820(1)
Horizontal Distribution of Story Shear Vx
820(1)
Rigid and Flexible Diaphragms
821(1)
Torsion
821(1)
Story Drift and the P-Delta Effect
821(2)
Overturning
823(1)
Simplified Analysis Procedure for Seismic Design of Buildings
823(1)
Other Aspects in Seismic Design
824(1)
Seismic Shear Forces in Beams and Columns of a Frame: Strong Column-Weak Beam Concept
824(3)
Probable Shears and Moments
824(2)
Strong Column Weak Beam Concept
826(1)
ACI Confining Reinforcement for Structural Concrete Members
827(8)
Longitudinal Reinforcement in Compression Members
827(2)
Transverse Confining Reinforcement
829(1)
Horizontal Shear at the Joint of Beam-Column Connection
830(2)
Development of Reinforcement
832(1)
Allowable Shear Stresses in Structural Walls, Diaphragms and Coupling Beams
832(3)
Seismic Design Concepts in High Rise Buildings and Other Structures
835(3)
General Concepts
835(1)
Ductility of Elements and Plastic Hinging
836(2)
Durability Demand Due to Drift Effects
838(1)
Structural Systems in Seismic Zones
838(9)
Structural Ductile Frames
838(4)
Dywidag Ductile Beam-Column Connection, DDC Assembly
842(1)
Structural Walls in High Seismicity Zones (Shear Walls)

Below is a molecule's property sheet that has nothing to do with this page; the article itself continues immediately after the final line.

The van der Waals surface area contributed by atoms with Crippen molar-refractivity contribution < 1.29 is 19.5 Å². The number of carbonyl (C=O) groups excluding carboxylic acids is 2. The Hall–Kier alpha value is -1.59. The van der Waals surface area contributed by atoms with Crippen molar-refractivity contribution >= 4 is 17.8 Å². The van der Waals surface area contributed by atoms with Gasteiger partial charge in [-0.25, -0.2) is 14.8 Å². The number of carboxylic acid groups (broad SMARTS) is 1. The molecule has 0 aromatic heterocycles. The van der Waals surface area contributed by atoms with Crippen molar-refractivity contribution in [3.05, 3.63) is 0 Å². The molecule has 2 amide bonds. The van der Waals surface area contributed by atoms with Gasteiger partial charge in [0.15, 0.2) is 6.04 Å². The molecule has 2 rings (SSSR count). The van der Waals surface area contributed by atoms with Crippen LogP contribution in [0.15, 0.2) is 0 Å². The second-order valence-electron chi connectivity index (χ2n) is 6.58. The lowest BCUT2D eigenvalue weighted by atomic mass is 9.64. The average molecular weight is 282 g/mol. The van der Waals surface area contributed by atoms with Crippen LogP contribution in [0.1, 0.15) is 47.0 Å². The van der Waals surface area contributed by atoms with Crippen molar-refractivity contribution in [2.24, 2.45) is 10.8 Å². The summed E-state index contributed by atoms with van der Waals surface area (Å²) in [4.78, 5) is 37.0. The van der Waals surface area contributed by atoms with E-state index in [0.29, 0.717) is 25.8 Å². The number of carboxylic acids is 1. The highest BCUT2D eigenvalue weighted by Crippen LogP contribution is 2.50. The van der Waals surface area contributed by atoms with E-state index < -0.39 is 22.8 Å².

842(4)
Unbonded Precast Post-Tensioned Walls
846(1)
Dual Systems
847(1)
Design Procedure for Earthquake Resistant Structures
848(8)
SI Seismic Design Expressions
856(1)
Example 13.1 Seismic Base Shear and Lateral Forces and Moments by the IBC Approach
857(3)
Seismic Shear Wall Design and Detailing
860(5)
Example 13.3 Structural Precast Wall Base Connection Design
865(3)
Design of Precast Prestressed Ductile Frame Connection in a High Rise Building in High Seismicity Zone Using Dywidag Ductile Connection Assembly (DDC)
868(4)
Design of Precast Prestressed Ductile Frame Connection in a High Rise Building in High Seismicity Zone Using a Hybrid Connector System
872(11)
Selected References
878(1)
Problems for Solution
879(4)
APPENDICES
A Computer Programs in Q-Basic
883(14)
B Unit Conversions, Design Information, Properties of Reinforcement
897(21)
C Selected Typical Standard Precast Double Tees, Inverted Tees, Hollow Core Sections, and AASHTO Bridge Sections
918(15)
Index 933